I live in southern New England, below the Merritt Parkway.
I could even say I live at the shore with a view of the
whole United States to my right… and a view of the rest
of the globe over the boundless ocean at the edge of my
left shoulder… to Nantucket and beyond.
Here, we had a very early sudden snow at the end of
October, with occasional ‘weather’ since. Right now, we’re
in a lull of bare trees, chill winds, dark afternoons. Not so
the rest of New England! Many inches of snow, even the
bears in the backyards, looking for forage.
Now, this morning, I have chosen a poem perhaps born of
this time of year, and it’s set me thinking:
“L A N D S C A P E
Isn’t it plain the sheets of moss, except that
they have no tongues, could lecture
all day if they wanted about
spiritual patience? Isn’t it clear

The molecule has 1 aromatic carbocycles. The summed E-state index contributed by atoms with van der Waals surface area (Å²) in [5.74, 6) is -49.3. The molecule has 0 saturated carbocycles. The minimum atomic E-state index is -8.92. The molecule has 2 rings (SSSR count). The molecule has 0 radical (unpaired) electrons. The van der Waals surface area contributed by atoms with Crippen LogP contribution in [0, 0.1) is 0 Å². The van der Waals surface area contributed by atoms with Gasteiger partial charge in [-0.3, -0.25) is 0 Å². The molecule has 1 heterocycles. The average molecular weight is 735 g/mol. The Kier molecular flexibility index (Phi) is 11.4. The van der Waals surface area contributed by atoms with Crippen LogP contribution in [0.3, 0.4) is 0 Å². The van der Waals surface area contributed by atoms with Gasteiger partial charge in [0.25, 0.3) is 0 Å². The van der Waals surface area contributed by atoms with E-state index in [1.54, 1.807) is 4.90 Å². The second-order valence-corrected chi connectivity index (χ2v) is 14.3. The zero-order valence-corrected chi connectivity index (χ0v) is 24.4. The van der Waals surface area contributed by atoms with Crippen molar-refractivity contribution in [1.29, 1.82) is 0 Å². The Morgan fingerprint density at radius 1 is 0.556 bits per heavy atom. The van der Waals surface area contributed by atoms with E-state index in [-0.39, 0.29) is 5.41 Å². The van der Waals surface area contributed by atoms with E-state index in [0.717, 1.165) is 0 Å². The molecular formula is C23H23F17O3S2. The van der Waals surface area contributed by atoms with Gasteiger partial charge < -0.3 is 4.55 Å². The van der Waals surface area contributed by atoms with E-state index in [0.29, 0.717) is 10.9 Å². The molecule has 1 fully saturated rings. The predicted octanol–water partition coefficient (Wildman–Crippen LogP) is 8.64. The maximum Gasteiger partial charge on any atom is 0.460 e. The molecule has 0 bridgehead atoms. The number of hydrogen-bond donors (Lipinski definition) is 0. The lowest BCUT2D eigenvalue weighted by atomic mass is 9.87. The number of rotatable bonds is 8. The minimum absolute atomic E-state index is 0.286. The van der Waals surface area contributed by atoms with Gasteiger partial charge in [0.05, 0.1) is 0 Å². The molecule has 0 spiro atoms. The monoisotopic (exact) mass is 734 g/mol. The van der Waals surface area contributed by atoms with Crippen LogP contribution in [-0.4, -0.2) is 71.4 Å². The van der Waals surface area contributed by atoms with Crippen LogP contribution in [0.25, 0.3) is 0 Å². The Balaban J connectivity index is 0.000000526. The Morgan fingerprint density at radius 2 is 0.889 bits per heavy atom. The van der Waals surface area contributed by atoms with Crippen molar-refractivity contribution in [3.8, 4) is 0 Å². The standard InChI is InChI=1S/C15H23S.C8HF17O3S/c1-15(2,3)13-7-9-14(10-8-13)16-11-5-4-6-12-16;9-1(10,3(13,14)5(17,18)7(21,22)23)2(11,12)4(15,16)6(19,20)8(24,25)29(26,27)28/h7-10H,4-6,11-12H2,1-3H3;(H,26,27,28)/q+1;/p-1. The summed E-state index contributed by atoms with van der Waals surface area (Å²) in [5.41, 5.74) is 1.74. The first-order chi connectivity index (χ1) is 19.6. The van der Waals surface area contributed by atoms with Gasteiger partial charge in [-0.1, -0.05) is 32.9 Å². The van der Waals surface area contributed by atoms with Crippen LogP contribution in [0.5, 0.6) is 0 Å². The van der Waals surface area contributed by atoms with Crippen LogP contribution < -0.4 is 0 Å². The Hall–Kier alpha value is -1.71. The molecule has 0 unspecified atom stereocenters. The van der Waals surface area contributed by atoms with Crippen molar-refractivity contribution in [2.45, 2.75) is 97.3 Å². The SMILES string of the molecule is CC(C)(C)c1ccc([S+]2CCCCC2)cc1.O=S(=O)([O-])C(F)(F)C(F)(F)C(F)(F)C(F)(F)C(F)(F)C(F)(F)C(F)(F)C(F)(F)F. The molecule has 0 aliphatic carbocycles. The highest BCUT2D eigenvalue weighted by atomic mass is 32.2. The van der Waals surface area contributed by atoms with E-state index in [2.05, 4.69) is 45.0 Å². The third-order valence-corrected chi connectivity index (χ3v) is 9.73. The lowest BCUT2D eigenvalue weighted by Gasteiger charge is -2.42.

the black oaks along the path are standing
as though they were the most fragile of flowers?
Every morning I walk like this around
the pond, thinking: if the doors of my heart
ever close, I am as good as dead.
Every morning, so far, I’m alive. And now
the crows break off from the rest of the darkness
and burst up into the sky — as though
all night they had thought of what they would like
their lives to be, and imagined
their strong, thick wings.”
from her book, Dream Work, 1986
Aha! It could be like that, couldn’t it? I could imagine
what I would like my life to be, so strongly that it
turns out to be just like that.
It’s even quite probable that that’s exactly what’s